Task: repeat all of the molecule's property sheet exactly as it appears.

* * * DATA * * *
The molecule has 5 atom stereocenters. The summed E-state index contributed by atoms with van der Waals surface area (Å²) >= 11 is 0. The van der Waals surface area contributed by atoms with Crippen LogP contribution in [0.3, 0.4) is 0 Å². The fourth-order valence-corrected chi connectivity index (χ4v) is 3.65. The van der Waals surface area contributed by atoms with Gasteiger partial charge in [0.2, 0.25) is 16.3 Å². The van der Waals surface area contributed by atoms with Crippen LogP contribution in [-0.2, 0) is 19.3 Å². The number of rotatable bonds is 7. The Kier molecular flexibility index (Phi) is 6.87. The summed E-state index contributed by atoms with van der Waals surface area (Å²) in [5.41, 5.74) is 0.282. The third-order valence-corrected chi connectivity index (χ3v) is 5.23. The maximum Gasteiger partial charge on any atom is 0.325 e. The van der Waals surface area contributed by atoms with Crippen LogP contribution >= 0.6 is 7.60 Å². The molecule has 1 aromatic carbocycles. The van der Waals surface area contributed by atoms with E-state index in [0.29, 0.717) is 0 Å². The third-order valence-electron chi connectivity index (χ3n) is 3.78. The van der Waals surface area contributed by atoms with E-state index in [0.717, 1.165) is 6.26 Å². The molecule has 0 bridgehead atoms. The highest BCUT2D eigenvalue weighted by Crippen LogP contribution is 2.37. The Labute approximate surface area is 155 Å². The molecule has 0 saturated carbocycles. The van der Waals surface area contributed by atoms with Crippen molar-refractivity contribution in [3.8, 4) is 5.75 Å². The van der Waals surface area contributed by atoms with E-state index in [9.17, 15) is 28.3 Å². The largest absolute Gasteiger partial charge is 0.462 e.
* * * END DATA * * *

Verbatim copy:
The molecule has 5 atom stereocenters. The summed E-state index contributed by atoms with van der Waals surface area (Å²) >= 11 is 0. The van der Waals surface area contributed by atoms with Crippen LogP contribution in [0.3, 0.4) is 0 Å². The fourth-order valence-corrected chi connectivity index (χ4v) is 3.65. The van der Waals surface area contributed by atoms with Gasteiger partial charge in [0.2, 0.25) is 16.3 Å². The van der Waals surface area contributed by atoms with Crippen LogP contribution in [-0.2, 0) is 19.3 Å². The number of rotatable bonds is 7. The Kier molecular flexibility index (Phi) is 6.87. The summed E-state index contributed by atoms with van der Waals surface area (Å²) in [5.41, 5.74) is 0.282. The third-order valence-corrected chi connectivity index (χ3v) is 5.23. The maximum Gasteiger partial charge on any atom is 0.325 e. The van der Waals surface area contributed by atoms with Crippen LogP contribution >= 0.6 is 7.60 Å². The molecule has 1 aromatic carbocycles. The van der Waals surface area contributed by atoms with E-state index in [0.29, 0.717) is 0 Å². The third-order valence-electron chi connectivity index (χ3n) is 3.78. The van der Waals surface area contributed by atoms with E-state index in [0.717, 1.165) is 6.26 Å². The molecule has 0 bridgehead atoms. The highest BCUT2D eigenvalue weighted by Crippen LogP contribution is 2.37. The Labute approximate surface area is 155 Å². The molecule has 0 saturated carbocycles. The van der Waals surface area contributed by atoms with Crippen molar-refractivity contribution in [3.8, 4) is 5.75 Å². The van der Waals surface area contributed by atoms with E-state index in [9.17, 15) is 28.3 Å². The largest absolute Gasteiger partial charge is 0.462 e.